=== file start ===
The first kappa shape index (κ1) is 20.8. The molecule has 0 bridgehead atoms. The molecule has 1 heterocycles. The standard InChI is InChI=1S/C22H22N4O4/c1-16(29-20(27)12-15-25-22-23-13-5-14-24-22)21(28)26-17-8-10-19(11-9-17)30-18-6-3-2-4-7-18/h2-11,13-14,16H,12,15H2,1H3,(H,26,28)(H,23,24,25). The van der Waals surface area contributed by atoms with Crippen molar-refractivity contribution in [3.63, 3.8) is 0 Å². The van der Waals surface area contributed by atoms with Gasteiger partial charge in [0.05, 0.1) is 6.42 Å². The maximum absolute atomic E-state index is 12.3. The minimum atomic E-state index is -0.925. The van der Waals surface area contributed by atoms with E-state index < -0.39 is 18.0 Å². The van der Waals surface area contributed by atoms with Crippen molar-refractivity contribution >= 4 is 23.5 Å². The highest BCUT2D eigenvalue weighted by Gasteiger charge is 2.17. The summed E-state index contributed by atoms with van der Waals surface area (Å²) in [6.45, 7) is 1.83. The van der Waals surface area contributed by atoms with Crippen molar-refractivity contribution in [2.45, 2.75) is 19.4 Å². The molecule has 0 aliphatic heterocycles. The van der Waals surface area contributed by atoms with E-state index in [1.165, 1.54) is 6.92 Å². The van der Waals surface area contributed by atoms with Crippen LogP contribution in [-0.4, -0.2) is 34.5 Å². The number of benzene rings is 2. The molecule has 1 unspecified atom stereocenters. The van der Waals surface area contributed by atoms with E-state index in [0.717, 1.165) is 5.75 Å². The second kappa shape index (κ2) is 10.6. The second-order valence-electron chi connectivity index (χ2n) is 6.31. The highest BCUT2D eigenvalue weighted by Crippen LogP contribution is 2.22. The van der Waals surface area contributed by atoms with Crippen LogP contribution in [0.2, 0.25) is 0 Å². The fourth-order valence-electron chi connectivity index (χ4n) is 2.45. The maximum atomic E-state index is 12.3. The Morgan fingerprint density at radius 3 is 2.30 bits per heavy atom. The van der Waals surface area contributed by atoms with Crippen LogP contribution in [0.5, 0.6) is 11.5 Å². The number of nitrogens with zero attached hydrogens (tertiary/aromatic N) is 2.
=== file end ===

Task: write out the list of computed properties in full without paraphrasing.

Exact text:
The first kappa shape index (κ1) is 20.8. The molecule has 0 bridgehead atoms. The molecule has 1 heterocycles. The standard InChI is InChI=1S/C22H22N4O4/c1-16(29-20(27)12-15-25-22-23-13-5-14-24-22)21(28)26-17-8-10-19(11-9-17)30-18-6-3-2-4-7-18/h2-11,13-14,16H,12,15H2,1H3,(H,26,28)(H,23,24,25). The van der Waals surface area contributed by atoms with Crippen molar-refractivity contribution in [3.63, 3.8) is 0 Å². The van der Waals surface area contributed by atoms with Gasteiger partial charge in [0.05, 0.1) is 6.42 Å². The maximum absolute atomic E-state index is 12.3. The minimum atomic E-state index is -0.925. The van der Waals surface area contributed by atoms with E-state index < -0.39 is 18.0 Å². The van der Waals surface area contributed by atoms with Crippen molar-refractivity contribution >= 4 is 23.5 Å². The highest BCUT2D eigenvalue weighted by Gasteiger charge is 2.17. The summed E-state index contributed by atoms with van der Waals surface area (Å²) in [6.45, 7) is 1.83. The van der Waals surface area contributed by atoms with Crippen molar-refractivity contribution in [2.45, 2.75) is 19.4 Å². The molecule has 0 aliphatic heterocycles. The van der Waals surface area contributed by atoms with E-state index in [1.165, 1.54) is 6.92 Å². The van der Waals surface area contributed by atoms with Crippen LogP contribution in [-0.4, -0.2) is 34.5 Å². The number of benzene rings is 2. The molecule has 1 unspecified atom stereocenters. The van der Waals surface area contributed by atoms with E-state index in [0.717, 1.165) is 5.75 Å². The second kappa shape index (κ2) is 10.6. The second-order valence-electron chi connectivity index (χ2n) is 6.31. The highest BCUT2D eigenvalue weighted by Crippen LogP contribution is 2.22. The van der Waals surface area contributed by atoms with Crippen LogP contribution in [0.2, 0.25) is 0 Å². The fourth-order valence-electron chi connectivity index (χ4n) is 2.45. The maximum atomic E-state index is 12.3. The Morgan fingerprint density at radius 3 is 2.30 bits per heavy atom. The van der Waals surface area contributed by atoms with Crippen LogP contribution in [0.5, 0.6) is 11.5 Å². The number of nitrogens with zero attached hydrogens (tertiary/aromatic N) is 2.